Monday 8 January 2018

Earthquakes in strange places: An "induced" quake (fracking) hits Holland with a magnitude 3.4 the biggest since 2012

A 3.4-magnitude earthquake took place in the northern Dutch province of Groningen at 3:00 p.m. local time on Monday, the Royal Netherlands Meteorological Institute (KNMI) reported.
Police in the area reported that as far as they know the earthquake has not led to major calamities for the time being.
The Safe Housing Center (CVW), where people from Groningen can report earthquake-related damage to homes and buildings, reported that they are currently receiving many phone calls.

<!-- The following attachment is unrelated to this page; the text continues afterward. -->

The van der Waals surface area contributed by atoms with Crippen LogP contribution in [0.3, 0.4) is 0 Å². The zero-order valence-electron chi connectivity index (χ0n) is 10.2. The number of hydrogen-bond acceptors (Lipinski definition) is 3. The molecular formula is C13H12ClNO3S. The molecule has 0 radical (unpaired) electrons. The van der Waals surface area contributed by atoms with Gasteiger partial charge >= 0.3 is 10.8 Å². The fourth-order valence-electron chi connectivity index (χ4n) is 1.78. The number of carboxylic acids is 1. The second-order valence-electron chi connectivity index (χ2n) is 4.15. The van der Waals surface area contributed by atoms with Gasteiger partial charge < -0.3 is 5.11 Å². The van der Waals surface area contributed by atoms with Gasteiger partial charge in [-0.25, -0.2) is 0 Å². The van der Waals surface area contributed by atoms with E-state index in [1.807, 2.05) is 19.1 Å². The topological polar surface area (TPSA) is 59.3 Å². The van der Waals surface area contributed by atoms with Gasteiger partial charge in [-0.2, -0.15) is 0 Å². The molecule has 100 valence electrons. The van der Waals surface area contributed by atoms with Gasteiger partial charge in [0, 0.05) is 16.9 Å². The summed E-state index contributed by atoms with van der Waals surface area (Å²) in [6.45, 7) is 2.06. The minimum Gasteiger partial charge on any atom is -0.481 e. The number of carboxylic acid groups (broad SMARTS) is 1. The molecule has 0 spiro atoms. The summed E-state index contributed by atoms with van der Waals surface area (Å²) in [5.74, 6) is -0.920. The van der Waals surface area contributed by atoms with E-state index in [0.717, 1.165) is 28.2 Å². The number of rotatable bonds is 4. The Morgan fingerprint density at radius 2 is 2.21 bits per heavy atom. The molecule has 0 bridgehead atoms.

The epicentre was detected near the village of Zeerijp, north of the provincial capital of Groningen. The quake struck at a depth of about 3 km, and was categorized by the KNMI as "induced", which means that it was caused by gas extraction.
The earthquake was the heaviest in the province of Groningen since 2012 when a 3.6-magnitude quake hit the village of Huizinge.
Since the 1960s, the Netherlands has been extracting natural gas from the soil in the north of the country.
Gas extraction is responsible for virtually all earthquakes in that region, according to KNMI.


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